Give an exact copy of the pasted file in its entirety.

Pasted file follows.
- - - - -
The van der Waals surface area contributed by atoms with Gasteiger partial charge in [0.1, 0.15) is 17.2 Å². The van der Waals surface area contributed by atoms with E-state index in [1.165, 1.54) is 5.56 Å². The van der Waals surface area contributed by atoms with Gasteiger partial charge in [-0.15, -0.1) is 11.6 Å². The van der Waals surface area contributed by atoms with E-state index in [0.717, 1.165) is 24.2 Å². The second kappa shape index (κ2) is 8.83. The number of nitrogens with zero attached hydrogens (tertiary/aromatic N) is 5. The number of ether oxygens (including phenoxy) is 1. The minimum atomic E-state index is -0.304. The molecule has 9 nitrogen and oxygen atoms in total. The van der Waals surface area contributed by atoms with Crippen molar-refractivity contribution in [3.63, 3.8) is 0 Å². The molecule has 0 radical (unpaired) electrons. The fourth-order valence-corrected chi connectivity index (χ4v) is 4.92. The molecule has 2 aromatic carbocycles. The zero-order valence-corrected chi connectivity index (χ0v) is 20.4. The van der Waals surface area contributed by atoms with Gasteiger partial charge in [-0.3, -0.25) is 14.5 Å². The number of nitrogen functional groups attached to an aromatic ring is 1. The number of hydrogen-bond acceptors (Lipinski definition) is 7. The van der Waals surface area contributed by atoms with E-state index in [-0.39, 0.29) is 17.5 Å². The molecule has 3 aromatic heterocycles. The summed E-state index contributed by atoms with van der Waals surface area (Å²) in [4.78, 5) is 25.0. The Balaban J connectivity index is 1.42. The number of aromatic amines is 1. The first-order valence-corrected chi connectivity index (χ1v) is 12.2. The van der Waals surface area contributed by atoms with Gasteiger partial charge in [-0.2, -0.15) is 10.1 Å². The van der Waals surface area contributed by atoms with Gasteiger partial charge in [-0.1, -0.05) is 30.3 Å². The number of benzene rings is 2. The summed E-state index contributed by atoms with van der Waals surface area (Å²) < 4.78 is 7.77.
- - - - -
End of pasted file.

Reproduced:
The van der Waals surface area contributed by atoms with Gasteiger partial charge in [0.1, 0.15) is 17.2 Å². The van der Waals surface area contributed by atoms with E-state index in [1.165, 1.54) is 5.56 Å². The van der Waals surface area contributed by atoms with Gasteiger partial charge in [-0.15, -0.1) is 11.6 Å². The van der Waals surface area contributed by atoms with E-state index in [0.717, 1.165) is 24.2 Å². The second kappa shape index (κ2) is 8.83. The number of nitrogens with zero attached hydrogens (tertiary/aromatic N) is 5. The number of ether oxygens (including phenoxy) is 1. The minimum atomic E-state index is -0.304. The molecule has 9 nitrogen and oxygen atoms in total. The van der Waals surface area contributed by atoms with Crippen molar-refractivity contribution in [3.63, 3.8) is 0 Å². The molecule has 0 radical (unpaired) electrons. The fourth-order valence-corrected chi connectivity index (χ4v) is 4.92. The molecule has 2 aromatic carbocycles. The zero-order valence-corrected chi connectivity index (χ0v) is 20.4. The van der Waals surface area contributed by atoms with Gasteiger partial charge in [-0.3, -0.25) is 14.5 Å². The number of nitrogen functional groups attached to an aromatic ring is 1. The number of hydrogen-bond acceptors (Lipinski definition) is 7. The van der Waals surface area contributed by atoms with E-state index in [-0.39, 0.29) is 17.5 Å². The molecule has 3 aromatic heterocycles. The summed E-state index contributed by atoms with van der Waals surface area (Å²) in [4.78, 5) is 25.0. The Balaban J connectivity index is 1.42. The number of aromatic amines is 1. The first-order valence-corrected chi connectivity index (χ1v) is 12.2. The van der Waals surface area contributed by atoms with Gasteiger partial charge in [-0.2, -0.15) is 10.1 Å². The van der Waals surface area contributed by atoms with Gasteiger partial charge in [-0.1, -0.05) is 30.3 Å². The number of benzene rings is 2. The summed E-state index contributed by atoms with van der Waals surface area (Å²) < 4.78 is 7.77.